Implementation tools are the policy instruments most often studied. They affect either the content or processes of policy implementation, that is, which alter the way goods and services are delivered to the public or the manner in which such implementation processes take place (Howlett 2000). Many of the distinctions and categorizations developed to examine implementation tools remain useful in examining other types of tools as well.
One common category of implementation instrument thus, for example, proposes to alter the actual substance of the kinds of day-to-day production, distribution and consumption activities carried out in society, while the other focuses upon altering political or policy behaviour in the process of the articulation of implementation goals and means. ‘Substantive’ implementation instruments are those used to directly affect the production, distribution and consumption of goods and services in society while ‘’procedural’ implementation instruments accomplish the second purpose (Ostrom 1986; Howlett 2000 and 2005).
That is, at their most basic level, all government tools fall into two types depending on their general goal orientation: one type proposes to alter the actual substance of the kinds of activities carried out by citizens going about their day-to-day tasks, while the other focuses more upon altering political or policy behaviour in the process of the articulation of policy goals and means. ‘Procedural’ policy tools are used to accomplish the latter purposes, while ‘substantive’ policy instruments are those used to more directly affect the production, distribution and consumption of goods and services in society (Howlett, 2000). Substantive instruments are thus expected to alter some aspect of the production, distribution and delivery of goods and services in society: broadly conceived to include both mundane goods and services (like school lunches) as well as a range of vices and virtues from crude vices (such as gambling or illicit drug use) to more common individual virtues (such as charitable giving or volunteer work with the physically challenged); to the attainment of sublime collective goals (like peace and security, sustainability and well-being) and are found at the implementation stage of the policy cycle, although, of course, discussed and decided upon elsewhere.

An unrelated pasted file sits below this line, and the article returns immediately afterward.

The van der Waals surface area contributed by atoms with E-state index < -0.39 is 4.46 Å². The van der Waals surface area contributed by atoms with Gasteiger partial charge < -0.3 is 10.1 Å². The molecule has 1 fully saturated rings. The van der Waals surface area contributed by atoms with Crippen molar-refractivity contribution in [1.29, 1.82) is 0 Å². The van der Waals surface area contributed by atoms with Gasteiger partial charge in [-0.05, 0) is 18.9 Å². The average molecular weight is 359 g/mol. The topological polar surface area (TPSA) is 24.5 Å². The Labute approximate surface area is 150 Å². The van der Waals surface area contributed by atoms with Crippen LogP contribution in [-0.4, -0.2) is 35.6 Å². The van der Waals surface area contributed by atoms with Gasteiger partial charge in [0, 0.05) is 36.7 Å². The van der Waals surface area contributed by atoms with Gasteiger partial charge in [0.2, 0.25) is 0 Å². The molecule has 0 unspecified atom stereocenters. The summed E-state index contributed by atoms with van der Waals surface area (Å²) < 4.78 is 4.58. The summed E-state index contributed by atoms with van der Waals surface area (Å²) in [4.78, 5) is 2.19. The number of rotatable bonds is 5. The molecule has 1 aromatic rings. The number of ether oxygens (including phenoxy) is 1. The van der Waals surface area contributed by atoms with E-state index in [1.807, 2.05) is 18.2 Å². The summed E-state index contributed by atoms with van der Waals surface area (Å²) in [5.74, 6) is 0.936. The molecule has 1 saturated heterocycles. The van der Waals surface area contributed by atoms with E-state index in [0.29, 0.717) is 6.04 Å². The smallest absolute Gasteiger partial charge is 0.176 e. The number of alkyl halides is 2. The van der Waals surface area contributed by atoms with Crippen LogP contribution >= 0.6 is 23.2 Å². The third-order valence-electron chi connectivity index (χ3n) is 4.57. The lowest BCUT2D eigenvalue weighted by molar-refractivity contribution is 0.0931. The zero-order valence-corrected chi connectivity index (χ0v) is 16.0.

Procedural tools, on the other hand, affect production, consumption and distribution processes only indirectly, instead affecting the behaviour of actors involved in policy-making. These actors are arrayed in policy networks which are comprised of very simple arrangements of nodes (actors) and links (relationships), but which can result in very complex structures and interaction patterns. Policy networks include sets of formal institutional and informal relational linkages between governmental and other policy actors which are typically structured around shared beliefs and interests in public policy making and implementation. In order to pursue their preferred policy initiatives, governments must interact with other state and non-state actors who might possess diverging interests (Leik, 1992). They use procedural tools to alter the behaviour of policy network members involved in policy-making processes. They are only tangentially related to productive or consumptive behaviour, if at all and figure more clearly at stages such as agenda-setting
Howlett, M. (2000). ”Managing the ”Hollow State”: Procedural Policy Instruments and Modern Governance.” Canadian Public Administration 43(4): 412‐431.
Leik, Robert K. “New Directions for Network Exchange Theory: Strategic Manipulation of Network Linkages,” Social Networks, 14 (1992), 309‐23